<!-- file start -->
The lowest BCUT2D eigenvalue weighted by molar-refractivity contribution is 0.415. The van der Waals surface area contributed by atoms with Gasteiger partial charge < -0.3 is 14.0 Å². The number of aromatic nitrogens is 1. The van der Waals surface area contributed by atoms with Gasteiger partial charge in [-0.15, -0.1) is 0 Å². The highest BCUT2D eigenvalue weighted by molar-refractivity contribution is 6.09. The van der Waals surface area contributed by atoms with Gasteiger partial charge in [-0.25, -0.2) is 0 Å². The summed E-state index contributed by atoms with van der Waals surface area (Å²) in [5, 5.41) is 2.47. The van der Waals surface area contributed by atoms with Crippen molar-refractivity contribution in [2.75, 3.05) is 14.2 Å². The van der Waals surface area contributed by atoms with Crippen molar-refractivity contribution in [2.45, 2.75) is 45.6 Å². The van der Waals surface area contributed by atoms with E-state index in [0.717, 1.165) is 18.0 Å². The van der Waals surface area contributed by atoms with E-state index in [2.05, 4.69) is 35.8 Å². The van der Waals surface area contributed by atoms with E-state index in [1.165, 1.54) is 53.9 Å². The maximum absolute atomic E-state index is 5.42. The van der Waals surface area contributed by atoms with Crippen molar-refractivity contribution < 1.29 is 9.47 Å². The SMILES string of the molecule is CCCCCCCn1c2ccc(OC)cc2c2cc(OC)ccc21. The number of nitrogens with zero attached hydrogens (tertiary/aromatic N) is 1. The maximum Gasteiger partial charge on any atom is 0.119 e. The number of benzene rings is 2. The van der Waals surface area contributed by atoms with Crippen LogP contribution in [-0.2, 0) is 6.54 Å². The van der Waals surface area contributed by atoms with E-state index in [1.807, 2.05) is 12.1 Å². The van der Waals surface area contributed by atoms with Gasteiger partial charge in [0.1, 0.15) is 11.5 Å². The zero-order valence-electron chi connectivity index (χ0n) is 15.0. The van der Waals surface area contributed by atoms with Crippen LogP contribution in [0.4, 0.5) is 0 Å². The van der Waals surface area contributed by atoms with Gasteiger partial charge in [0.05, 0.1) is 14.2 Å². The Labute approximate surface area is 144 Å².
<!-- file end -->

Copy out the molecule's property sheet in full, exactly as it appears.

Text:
The lowest BCUT2D eigenvalue weighted by molar-refractivity contribution is 0.415. The van der Waals surface area contributed by atoms with Gasteiger partial charge < -0.3 is 14.0 Å². The number of aromatic nitrogens is 1. The van der Waals surface area contributed by atoms with Gasteiger partial charge in [-0.15, -0.1) is 0 Å². The highest BCUT2D eigenvalue weighted by molar-refractivity contribution is 6.09. The van der Waals surface area contributed by atoms with Gasteiger partial charge in [-0.25, -0.2) is 0 Å². The summed E-state index contributed by atoms with van der Waals surface area (Å²) in [5, 5.41) is 2.47. The van der Waals surface area contributed by atoms with Crippen molar-refractivity contribution in [2.75, 3.05) is 14.2 Å². The van der Waals surface area contributed by atoms with Crippen molar-refractivity contribution in [2.45, 2.75) is 45.6 Å². The van der Waals surface area contributed by atoms with E-state index in [0.717, 1.165) is 18.0 Å². The van der Waals surface area contributed by atoms with E-state index in [2.05, 4.69) is 35.8 Å². The van der Waals surface area contributed by atoms with E-state index in [1.165, 1.54) is 53.9 Å². The maximum absolute atomic E-state index is 5.42. The van der Waals surface area contributed by atoms with Crippen molar-refractivity contribution < 1.29 is 9.47 Å². The SMILES string of the molecule is CCCCCCCn1c2ccc(OC)cc2c2cc(OC)ccc21. The number of nitrogens with zero attached hydrogens (tertiary/aromatic N) is 1. The maximum Gasteiger partial charge on any atom is 0.119 e. The number of benzene rings is 2. The van der Waals surface area contributed by atoms with Crippen LogP contribution in [-0.2, 0) is 6.54 Å². The van der Waals surface area contributed by atoms with E-state index in [1.807, 2.05) is 12.1 Å². The van der Waals surface area contributed by atoms with Gasteiger partial charge in [0.1, 0.15) is 11.5 Å². The zero-order valence-electron chi connectivity index (χ0n) is 15.0. The van der Waals surface area contributed by atoms with Crippen LogP contribution in [0.4, 0.5) is 0 Å². The van der Waals surface area contributed by atoms with Gasteiger partial charge in [0.05, 0.1) is 14.2 Å². The Labute approximate surface area is 144 Å².